Jesús García MARTÍNEZ, Francisco J. CANO-GARCÍA, Luis RODRÍGUEZ- FRANCO, Milagros BUERO-GALLEGO, Elísabet ALCOCER-GÓMEZ, Rafael GUERRERO-GÓMEZ (2009). Linking Traits and Personal Constructs: An Exploratory Study throughout Levels of Personality // Łączenie cech i konstruktów osobistych. Eksploracyjne studium poziomów osobowości Roczniki Psychologiczne // Annals of Psychology, 12, 1, 57-80.


Summary: This article presents a preliminary study of links between personal constructs and traits. The conceptual framework for this study is the domains of personality model postulated by McAdams (1995) and McAdams & Pals (2006), and we tried to find concomitances between variables of two different levels, the dispositional level and the identity level. A repertory grid and the NEO-FFI inventory were distributed to a total of 273 individuals, 146 representing the general population, and 137 having pathologies. By applying an exploratory design ex post facto in which Pearson's correlations and ANOVAs were used, we found associations between the content of the constructs used and the traits. The neuroticism trait was most closely related to the content of the constructs. There were also clear associations between construct structure and scores on traits. Neurotic subjects were more rigid, whereas agreeable and conscientious subjects were more complex. However, the type of sample (normal or pathological) is a basic modulator of the relationships between constructs and traits.

Key Words: Personality, Levels of Personality, Traits, Personal Constructs, Big Five Model, Repertory Grid Technique, McAdams' Model, Implicative Dilemmas.




Piotr B. JAROSZ, Adam BIELA (2009). Use of Stereotype Content Model in Describing Work Groups in Poland // Wykorzystanie Stereotype Content Model (SCM) w opisie grup zawodowych w Polsce Roczniki Psychologiczne // Annals of Psychology, 12, 1, 81-96.


Summary: In this study, the Stereotype Content Model was used to determine if work related out-group traits represented on Competence and Warmth dimensions would be helpful in describing Polish work groups and potential interactions that may occur between them. The study was performed on a group of 98 participants. Taken that the Stereotype Content Model is based on stereotypes within intergroup function and analyzing this study results in the conclusion that by using the The SCM, it is possible to effectively describe and observe out-group interactions in the Polish work environment.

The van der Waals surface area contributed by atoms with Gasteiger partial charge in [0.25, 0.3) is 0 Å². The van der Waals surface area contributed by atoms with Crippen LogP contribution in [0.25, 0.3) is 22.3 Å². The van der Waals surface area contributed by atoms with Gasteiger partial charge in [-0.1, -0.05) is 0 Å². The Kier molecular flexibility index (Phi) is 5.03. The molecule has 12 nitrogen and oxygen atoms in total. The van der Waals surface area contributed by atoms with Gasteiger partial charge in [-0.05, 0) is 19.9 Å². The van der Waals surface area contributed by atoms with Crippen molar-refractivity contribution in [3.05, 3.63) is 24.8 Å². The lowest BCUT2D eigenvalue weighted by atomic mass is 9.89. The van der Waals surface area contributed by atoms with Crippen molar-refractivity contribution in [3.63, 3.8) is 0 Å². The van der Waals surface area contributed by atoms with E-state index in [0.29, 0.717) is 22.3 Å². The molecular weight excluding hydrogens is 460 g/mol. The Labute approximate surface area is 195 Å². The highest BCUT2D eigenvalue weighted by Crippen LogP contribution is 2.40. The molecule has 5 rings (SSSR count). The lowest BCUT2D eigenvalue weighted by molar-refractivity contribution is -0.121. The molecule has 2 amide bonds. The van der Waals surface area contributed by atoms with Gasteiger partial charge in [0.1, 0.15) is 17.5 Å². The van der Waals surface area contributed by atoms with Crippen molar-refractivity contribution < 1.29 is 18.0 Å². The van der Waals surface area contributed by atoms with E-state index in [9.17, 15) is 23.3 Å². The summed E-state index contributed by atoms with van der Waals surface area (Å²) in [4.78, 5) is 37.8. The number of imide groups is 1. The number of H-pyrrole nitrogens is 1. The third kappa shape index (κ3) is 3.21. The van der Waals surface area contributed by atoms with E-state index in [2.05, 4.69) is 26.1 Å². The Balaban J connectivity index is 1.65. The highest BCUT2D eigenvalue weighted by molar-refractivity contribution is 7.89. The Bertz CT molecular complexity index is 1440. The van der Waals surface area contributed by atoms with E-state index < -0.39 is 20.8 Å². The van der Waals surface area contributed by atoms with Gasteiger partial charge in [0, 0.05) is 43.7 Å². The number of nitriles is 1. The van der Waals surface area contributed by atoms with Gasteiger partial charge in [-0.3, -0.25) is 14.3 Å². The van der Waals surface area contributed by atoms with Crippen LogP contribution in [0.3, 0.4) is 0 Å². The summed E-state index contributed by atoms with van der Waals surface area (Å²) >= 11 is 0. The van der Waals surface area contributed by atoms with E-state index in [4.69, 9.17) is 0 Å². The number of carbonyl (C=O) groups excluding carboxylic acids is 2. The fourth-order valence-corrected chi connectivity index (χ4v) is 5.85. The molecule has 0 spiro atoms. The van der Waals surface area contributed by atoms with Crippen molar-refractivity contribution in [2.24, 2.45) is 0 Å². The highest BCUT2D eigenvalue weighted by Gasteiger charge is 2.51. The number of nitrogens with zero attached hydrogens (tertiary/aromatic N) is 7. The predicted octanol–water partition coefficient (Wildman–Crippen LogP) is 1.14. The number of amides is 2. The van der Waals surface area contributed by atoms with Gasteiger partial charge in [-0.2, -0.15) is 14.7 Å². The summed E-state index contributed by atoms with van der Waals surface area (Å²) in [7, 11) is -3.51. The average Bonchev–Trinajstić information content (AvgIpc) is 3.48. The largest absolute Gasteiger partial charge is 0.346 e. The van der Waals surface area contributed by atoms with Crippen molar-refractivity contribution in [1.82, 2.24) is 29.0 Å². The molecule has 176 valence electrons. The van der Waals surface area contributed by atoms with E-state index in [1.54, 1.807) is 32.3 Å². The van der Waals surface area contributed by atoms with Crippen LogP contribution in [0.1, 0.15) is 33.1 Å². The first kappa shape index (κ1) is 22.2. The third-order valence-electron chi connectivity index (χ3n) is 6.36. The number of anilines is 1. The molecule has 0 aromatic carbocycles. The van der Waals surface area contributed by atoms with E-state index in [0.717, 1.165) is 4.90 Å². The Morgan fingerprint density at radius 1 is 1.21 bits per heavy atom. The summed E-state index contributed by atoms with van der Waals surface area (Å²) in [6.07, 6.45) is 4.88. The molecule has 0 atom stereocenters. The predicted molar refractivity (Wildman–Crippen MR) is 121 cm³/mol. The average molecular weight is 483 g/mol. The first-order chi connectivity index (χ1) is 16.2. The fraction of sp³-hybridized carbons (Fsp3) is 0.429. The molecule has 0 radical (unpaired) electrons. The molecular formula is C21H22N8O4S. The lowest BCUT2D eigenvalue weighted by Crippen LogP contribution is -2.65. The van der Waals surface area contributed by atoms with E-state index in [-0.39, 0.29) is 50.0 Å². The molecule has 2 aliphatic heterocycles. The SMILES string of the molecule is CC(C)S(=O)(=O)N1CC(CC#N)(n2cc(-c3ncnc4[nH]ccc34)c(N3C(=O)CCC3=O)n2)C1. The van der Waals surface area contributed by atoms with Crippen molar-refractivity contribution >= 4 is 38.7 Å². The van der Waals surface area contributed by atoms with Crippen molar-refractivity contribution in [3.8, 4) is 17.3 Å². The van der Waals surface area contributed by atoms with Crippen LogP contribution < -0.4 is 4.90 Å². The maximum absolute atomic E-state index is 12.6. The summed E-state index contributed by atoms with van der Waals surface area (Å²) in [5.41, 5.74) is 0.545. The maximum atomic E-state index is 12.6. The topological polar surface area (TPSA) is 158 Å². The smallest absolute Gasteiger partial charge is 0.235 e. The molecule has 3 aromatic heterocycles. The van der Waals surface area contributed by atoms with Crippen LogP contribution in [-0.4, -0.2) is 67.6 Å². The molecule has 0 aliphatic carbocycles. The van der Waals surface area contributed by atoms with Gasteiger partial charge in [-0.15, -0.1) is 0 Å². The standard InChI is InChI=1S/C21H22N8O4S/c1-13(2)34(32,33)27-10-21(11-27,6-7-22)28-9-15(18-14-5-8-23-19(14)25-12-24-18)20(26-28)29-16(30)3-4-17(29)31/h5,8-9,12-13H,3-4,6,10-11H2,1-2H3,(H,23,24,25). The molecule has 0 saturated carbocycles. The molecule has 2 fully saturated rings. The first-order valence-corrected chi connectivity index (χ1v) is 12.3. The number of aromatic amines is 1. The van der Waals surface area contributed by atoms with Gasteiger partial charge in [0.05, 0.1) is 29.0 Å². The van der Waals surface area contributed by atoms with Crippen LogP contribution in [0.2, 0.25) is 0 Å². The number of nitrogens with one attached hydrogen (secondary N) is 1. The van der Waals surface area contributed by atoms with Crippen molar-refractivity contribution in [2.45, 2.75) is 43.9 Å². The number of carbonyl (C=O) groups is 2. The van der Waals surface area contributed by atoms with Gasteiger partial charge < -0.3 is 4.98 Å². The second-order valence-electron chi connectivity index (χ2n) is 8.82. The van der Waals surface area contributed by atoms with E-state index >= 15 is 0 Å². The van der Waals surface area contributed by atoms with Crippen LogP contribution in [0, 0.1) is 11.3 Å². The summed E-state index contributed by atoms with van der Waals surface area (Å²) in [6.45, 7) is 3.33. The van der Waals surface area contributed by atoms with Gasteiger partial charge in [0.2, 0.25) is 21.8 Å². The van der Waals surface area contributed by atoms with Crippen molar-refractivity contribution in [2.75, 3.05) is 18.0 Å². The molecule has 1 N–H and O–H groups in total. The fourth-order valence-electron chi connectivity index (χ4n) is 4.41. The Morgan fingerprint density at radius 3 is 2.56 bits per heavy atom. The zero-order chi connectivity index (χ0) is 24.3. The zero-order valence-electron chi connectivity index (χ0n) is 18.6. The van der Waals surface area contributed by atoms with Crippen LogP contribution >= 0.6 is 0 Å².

Key Words: Stereotype Content Model, SCM, Polish sample, prejudice, discrimination, stereotypes.




Gavin J. FAIRBAIRN (2009). Suicide, Assisted Suicide and Euthanasia: When People Choose to Die, Does It Matter What We Call It? // Samobójstwo, samobójstwo wspomagane i eutanazja. Czy ważne jest, jak nazwiemy to, że ludzie postanawiają umrzeć? Roczniki Psychologiczne // Annals of Psychology, 12, 1, 97-120.


Summary: In this article, I raise some questions about two human phenomena—suicide and euthanasia, in which people choose to die, and take steps to arrange their deaths. I am concerned with these phenomena at three levels:

·With the language that we use to describe and talk about them.

·With the ways in which the words we use impact on how we relate to those who wish for death or who act in ways that suggest that they do, even if they don't.

·With some ethical issues that arise in relation to them.

I begin with a discussion of the impoverished language and conceptual landscape of suicide and suicidal self harm, and suggest that this poverty of language is unhelpful, because it frequently leads to the mislabelling of deliberate self-harming and apparently self-harming acts. Through discussion of some problems with the current language, and of some real and hypothetical stories about suicide and acts that resemble suicide, but are distinct from it, I introduce some new ways of thinking about and labelling these most distressing of human phenomena.

Later, I turn to the way in which the term 'assisted suicide' has begun to be used to label 'arranged deaths' that are more properly referred to as 'euthanasia'. Nowadays, in many countries, including mine, more and more people not only want to have the opportunity to decide on the time of their dying, but want to arrange their deaths with the blessing of the legal system. The wishes of these people are important, because they concern the balance between life and death; between suffering and release; between care and its lack; between the public good and the private will, and between liberty and constraint. Most discussions of 'assisted suicide' and euthanasia focus on particular cases in which people wish to die, or on the way in which 'arranged deaths'— whatever we call them—are viewed and treated legally in different countries. By contrast, I say a little about the reasons for the growing popularity of the term 'assisted suicide'. En route I try to answer the question 'When people choose to die, does it matter what we call it?' I end with some comments about suicide, euthanasia and human dignity.

Key Words: suicide, language, cosmic roulette, gestured suicide, ethics, euthanasia, 'assisted suicide', human dignity.

Autor: Stanisław Sarek
Ostatnia aktualizacja: 17.01.2013, godz. 17:50 - Karol Juros